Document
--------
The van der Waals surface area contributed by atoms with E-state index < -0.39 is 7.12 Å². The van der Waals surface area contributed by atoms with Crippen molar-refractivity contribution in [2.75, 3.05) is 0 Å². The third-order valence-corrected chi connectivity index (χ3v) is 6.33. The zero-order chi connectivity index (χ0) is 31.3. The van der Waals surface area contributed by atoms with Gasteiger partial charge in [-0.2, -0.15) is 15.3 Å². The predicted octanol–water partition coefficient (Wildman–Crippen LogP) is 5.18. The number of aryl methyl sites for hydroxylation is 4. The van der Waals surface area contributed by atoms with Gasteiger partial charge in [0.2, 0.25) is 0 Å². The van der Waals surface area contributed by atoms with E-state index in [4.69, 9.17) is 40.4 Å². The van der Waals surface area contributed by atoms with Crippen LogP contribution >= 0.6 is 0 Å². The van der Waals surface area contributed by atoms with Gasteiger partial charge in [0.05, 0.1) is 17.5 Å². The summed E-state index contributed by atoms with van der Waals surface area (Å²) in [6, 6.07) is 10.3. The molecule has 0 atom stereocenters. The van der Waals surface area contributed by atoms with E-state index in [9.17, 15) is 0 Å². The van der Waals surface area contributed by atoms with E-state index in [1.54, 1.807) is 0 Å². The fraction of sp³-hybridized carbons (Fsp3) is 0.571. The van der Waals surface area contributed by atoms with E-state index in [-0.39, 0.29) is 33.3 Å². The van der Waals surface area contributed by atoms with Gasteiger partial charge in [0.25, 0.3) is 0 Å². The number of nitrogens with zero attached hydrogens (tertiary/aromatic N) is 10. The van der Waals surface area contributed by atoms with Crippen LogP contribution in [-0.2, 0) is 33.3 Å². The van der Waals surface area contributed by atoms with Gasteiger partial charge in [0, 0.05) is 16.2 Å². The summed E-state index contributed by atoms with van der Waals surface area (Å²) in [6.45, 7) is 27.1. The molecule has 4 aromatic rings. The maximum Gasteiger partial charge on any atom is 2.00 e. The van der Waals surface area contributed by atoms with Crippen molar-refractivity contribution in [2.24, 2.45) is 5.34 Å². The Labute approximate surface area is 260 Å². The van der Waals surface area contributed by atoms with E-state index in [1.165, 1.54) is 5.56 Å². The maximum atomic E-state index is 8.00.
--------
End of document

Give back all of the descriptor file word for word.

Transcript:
The van der Waals surface area contributed by atoms with E-state index < -0.39 is 7.12 Å². The van der Waals surface area contributed by atoms with Crippen molar-refractivity contribution in [2.75, 3.05) is 0 Å². The third-order valence-corrected chi connectivity index (χ3v) is 6.33. The zero-order chi connectivity index (χ0) is 31.3. The van der Waals surface area contributed by atoms with Gasteiger partial charge in [-0.2, -0.15) is 15.3 Å². The predicted octanol–water partition coefficient (Wildman–Crippen LogP) is 5.18. The number of aryl methyl sites for hydroxylation is 4. The van der Waals surface area contributed by atoms with Gasteiger partial charge in [0.2, 0.25) is 0 Å². The van der Waals surface area contributed by atoms with E-state index in [4.69, 9.17) is 40.4 Å². The van der Waals surface area contributed by atoms with Crippen LogP contribution >= 0.6 is 0 Å². The van der Waals surface area contributed by atoms with Gasteiger partial charge in [0.05, 0.1) is 17.5 Å². The summed E-state index contributed by atoms with van der Waals surface area (Å²) in [6, 6.07) is 10.3. The molecule has 0 atom stereocenters. The van der Waals surface area contributed by atoms with E-state index in [9.17, 15) is 0 Å². The van der Waals surface area contributed by atoms with E-state index in [1.54, 1.807) is 0 Å². The fraction of sp³-hybridized carbons (Fsp3) is 0.571. The van der Waals surface area contributed by atoms with E-state index in [-0.39, 0.29) is 33.3 Å². The van der Waals surface area contributed by atoms with Gasteiger partial charge in [0.25, 0.3) is 0 Å². The number of nitrogens with zero attached hydrogens (tertiary/aromatic N) is 10. The van der Waals surface area contributed by atoms with Crippen LogP contribution in [-0.2, 0) is 33.3 Å². The van der Waals surface area contributed by atoms with Gasteiger partial charge in [0, 0.05) is 16.2 Å². The summed E-state index contributed by atoms with van der Waals surface area (Å²) in [6.45, 7) is 27.1. The molecule has 4 aromatic rings. The maximum Gasteiger partial charge on any atom is 2.00 e. The van der Waals surface area contributed by atoms with Crippen molar-refractivity contribution in [2.24, 2.45) is 5.34 Å². The Labute approximate surface area is 260 Å². The van der Waals surface area contributed by atoms with E-state index in [1.165, 1.54) is 5.56 Å². The maximum atomic E-state index is 8.00.